WILMINGTON, Mass. -- Brian Rolston still remembers the 2003-04 season -- his last in his first stint as a Boston Bruin -- clearly. He recalls watching a quiet 18-year-old kid from Ancienne-Lorette, Quebec, make the Bruins roster out of training camp. He watched as Patrice Bergeron -- who hardly spoke a word of English -- acclimated himself to the NHL and to a new, English-speaking culture in Boston. Rolston would be Bergeron's center for the first half of that season and saw a rookie mature before his eyes.
"You know what, it was really how calm he was at 18 and 19 years old," Rolston said after practice Friday when asked what he remembered most about Bergeron as a rookie. "He was our best player in the playoffs and it says a lot for a player in his first year and don't forget it was against Montreal. That kind of quiet confidence and poise is just something very special and he's shown how valuable it can be."
That approach to the game has helped Bergeron develop into a leader and one of the best two-way forward in the NHL. At the young age of 26, he already has a Stanley Cup ring and is having one of his best seasons with 53 points in 62 games this season.
"He's a guy that most organizations, if they were to pick a guy to start their team around, it would be a guy like him," Rolston said. "He does everything right. He's good offensively and good defensively. He doesn't cheat offensively or defensively. That's the type of guy you want leading your team and he has become a leader for sure."
After being traded to the Bruins at the trade deadline on Monday, Rolston, 39, found himself on a line with Bergeron once again. He couldn't have been more excited to be reunited with his former teammate.
"It was very exciting to play with him [Thursday] and I thought we had a good game," Rolston said. "The chemistry was pretty good for the first game."
Rolston has always kept tabs on Bergeron, and was elated to see Bergeron help lead the Bruins to the Stanley Cup last season.
"You can't help but cheer for him because he is not a boisterous guy and he's very to himself," Rolston said. "He goes about his business and is a true pro. Just a great guy and that's why you cheer for him. He was awesome and he led this team. You can see the respect he gets here and the leader he has become. He was a major reason they won the Cup."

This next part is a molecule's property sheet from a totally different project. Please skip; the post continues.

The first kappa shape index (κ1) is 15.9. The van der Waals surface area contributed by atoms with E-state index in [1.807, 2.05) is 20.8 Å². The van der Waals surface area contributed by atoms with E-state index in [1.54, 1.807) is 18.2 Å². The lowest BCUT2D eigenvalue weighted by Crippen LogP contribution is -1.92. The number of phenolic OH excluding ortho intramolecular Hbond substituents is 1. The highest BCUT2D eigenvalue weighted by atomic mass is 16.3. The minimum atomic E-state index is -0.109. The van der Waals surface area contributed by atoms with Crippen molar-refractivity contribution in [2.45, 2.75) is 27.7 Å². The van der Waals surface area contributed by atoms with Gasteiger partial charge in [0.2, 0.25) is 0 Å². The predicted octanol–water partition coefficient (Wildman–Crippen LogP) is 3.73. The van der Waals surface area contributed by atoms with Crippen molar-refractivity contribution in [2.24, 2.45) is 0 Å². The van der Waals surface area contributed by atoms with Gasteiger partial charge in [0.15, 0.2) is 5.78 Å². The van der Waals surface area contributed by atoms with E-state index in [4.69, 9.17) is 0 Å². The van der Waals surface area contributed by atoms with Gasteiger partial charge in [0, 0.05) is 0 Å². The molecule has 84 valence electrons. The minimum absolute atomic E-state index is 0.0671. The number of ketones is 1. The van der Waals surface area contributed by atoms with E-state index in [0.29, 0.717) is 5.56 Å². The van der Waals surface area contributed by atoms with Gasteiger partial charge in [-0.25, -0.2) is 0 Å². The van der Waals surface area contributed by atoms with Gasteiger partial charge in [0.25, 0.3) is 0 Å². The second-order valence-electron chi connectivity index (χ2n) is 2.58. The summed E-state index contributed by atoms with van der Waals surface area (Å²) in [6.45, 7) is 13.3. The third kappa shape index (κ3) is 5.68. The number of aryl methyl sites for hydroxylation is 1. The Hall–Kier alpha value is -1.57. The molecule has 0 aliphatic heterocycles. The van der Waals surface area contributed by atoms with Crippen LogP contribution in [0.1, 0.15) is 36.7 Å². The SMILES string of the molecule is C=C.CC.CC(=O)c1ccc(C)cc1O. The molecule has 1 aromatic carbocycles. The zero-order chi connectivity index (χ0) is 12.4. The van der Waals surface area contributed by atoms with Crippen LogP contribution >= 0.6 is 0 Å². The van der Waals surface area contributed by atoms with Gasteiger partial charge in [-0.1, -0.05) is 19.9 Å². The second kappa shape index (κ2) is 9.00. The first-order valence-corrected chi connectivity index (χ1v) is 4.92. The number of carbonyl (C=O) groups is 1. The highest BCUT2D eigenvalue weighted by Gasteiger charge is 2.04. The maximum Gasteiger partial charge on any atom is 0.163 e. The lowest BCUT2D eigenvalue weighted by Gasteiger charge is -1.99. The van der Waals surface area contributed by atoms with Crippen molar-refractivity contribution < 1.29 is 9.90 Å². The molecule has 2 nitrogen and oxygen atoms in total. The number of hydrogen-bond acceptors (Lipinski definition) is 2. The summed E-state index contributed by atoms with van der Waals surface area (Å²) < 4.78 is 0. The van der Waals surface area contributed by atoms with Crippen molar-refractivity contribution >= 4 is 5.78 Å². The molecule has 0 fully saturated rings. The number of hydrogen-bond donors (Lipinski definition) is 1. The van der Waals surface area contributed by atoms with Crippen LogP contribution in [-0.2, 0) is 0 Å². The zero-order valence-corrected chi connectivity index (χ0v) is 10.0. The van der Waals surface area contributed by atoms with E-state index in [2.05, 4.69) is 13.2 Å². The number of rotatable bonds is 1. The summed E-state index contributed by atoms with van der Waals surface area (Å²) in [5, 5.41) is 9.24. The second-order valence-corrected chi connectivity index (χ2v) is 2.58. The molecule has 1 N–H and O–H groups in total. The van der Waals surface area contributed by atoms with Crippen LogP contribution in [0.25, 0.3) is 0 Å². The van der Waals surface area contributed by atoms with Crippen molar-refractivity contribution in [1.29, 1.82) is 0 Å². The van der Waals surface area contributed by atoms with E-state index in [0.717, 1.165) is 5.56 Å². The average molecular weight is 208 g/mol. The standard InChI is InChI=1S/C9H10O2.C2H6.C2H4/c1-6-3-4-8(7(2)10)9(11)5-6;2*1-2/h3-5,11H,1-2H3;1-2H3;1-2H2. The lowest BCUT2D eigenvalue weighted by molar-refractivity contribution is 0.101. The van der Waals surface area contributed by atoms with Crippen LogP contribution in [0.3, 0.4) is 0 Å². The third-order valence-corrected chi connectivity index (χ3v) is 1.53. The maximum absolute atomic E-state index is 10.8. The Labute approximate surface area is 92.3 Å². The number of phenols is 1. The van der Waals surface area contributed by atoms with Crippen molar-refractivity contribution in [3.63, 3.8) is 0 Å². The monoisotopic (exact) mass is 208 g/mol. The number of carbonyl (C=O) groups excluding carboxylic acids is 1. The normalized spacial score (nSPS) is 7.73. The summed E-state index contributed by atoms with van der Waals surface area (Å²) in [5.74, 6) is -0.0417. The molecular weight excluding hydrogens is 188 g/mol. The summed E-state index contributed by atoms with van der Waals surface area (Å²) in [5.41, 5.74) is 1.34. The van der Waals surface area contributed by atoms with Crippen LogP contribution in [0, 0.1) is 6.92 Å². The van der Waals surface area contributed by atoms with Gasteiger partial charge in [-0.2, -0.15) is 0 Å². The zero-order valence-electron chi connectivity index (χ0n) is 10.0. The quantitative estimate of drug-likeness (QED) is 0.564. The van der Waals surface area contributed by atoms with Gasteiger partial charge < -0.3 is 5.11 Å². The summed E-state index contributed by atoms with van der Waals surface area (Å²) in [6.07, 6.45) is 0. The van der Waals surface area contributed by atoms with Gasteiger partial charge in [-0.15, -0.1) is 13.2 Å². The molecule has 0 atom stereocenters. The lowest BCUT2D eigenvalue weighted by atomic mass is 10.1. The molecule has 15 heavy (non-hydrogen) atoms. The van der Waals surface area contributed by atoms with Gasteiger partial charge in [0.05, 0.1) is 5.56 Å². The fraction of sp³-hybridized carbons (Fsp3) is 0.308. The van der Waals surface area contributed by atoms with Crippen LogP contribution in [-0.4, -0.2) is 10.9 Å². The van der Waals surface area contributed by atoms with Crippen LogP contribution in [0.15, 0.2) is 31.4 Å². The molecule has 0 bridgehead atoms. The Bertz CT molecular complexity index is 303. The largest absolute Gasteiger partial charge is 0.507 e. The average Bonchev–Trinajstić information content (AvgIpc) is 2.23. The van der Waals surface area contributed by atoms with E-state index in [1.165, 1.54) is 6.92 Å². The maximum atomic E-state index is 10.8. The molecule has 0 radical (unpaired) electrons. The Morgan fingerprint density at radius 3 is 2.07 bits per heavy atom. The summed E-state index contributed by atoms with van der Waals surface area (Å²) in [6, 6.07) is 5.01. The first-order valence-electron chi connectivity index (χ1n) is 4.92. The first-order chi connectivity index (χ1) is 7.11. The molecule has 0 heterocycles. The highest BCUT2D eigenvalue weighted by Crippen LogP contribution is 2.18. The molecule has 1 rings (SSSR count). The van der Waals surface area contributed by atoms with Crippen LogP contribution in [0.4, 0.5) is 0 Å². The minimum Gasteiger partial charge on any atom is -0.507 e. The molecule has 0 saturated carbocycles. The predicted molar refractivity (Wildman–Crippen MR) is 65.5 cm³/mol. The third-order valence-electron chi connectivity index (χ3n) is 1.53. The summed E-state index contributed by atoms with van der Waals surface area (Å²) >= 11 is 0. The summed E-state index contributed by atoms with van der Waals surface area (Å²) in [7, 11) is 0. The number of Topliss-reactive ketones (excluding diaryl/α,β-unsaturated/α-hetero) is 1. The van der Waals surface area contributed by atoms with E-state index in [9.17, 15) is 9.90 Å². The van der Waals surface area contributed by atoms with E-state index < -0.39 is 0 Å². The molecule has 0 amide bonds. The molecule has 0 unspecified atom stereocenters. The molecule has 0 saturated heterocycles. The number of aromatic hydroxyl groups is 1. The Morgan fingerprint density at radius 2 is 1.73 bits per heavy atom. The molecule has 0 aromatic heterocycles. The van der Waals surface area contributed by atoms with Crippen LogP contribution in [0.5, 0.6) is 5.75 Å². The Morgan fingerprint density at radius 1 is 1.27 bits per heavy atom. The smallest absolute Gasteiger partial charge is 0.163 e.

Bergeron is equally thrilled to have his former teammate and one of his mentors from his rookie season back as well.
"It's great and it's pretty funny eight years later to have him back," Bergeron said. "A lot has changed but he's still that great guy he was then. He helped me a lot when I first came in the league. Him, Marty [Lapointe] and Joe [Thornton]. But he was my center probably my first 40-50 games in the NHL. He helped me a lot and always gave me great advice on things to do on and off the ice. But he's been awesome again now and it's really funny having him on my wing after eight years. But it's great because he is such a smart and great player."
In 2004 the Bruins were a team poised to go deep in the Stanley Cup playoffs. They were loaded up front and then made two key trades at the deadline, acquiring defenseman Sergei Gonchar and forward Michael Nylander. But the Montreal Canadiens -- as they have so many times -- crushed the Bruins' Stanley Cup aspirations, coming back from a 3-1 series deficit in the first round to send the top-seeded Bruins home for the summer earlier than most people expected. Both Rolston and Bergeron remember that season well.
"I think before last season, [2003-04 was] probably the best I played with," Bergeron said. "It was so unfortunate we couldn't get it done against Montreal because we had a really great team and really skilled and deep team. I thought we'd go deep in the playoffs after making those trades at the deadline to get Gonchar and Nylander, but it didn't happen."
Rolston won the Stanley Cup as a rookie with the 1995 New Jersey Devils, and that 2004 loss to the Habs was just another lesson of how hard it is to actually get a shot to play for the Cup. But he is thrilled to be in Boston as his career winds down because he truly believes this Bruins squad has a chance to repeat. If he could win the Stanley Cup with Bergeron, it would almost be redemption for what happened in 2004.
"This is truly a team here and you know that when you get to be in the league this long," Rolston said. "I felt it right away this week when I got here and it's great. You can see how they win by a team and Bergy is a big part of that.
"We had a great team and we thought we'd go far. Then teams break up after that. And it makes you realize that you don't get the chance to do it that often, and to win with Bergy and this team would be fantastic."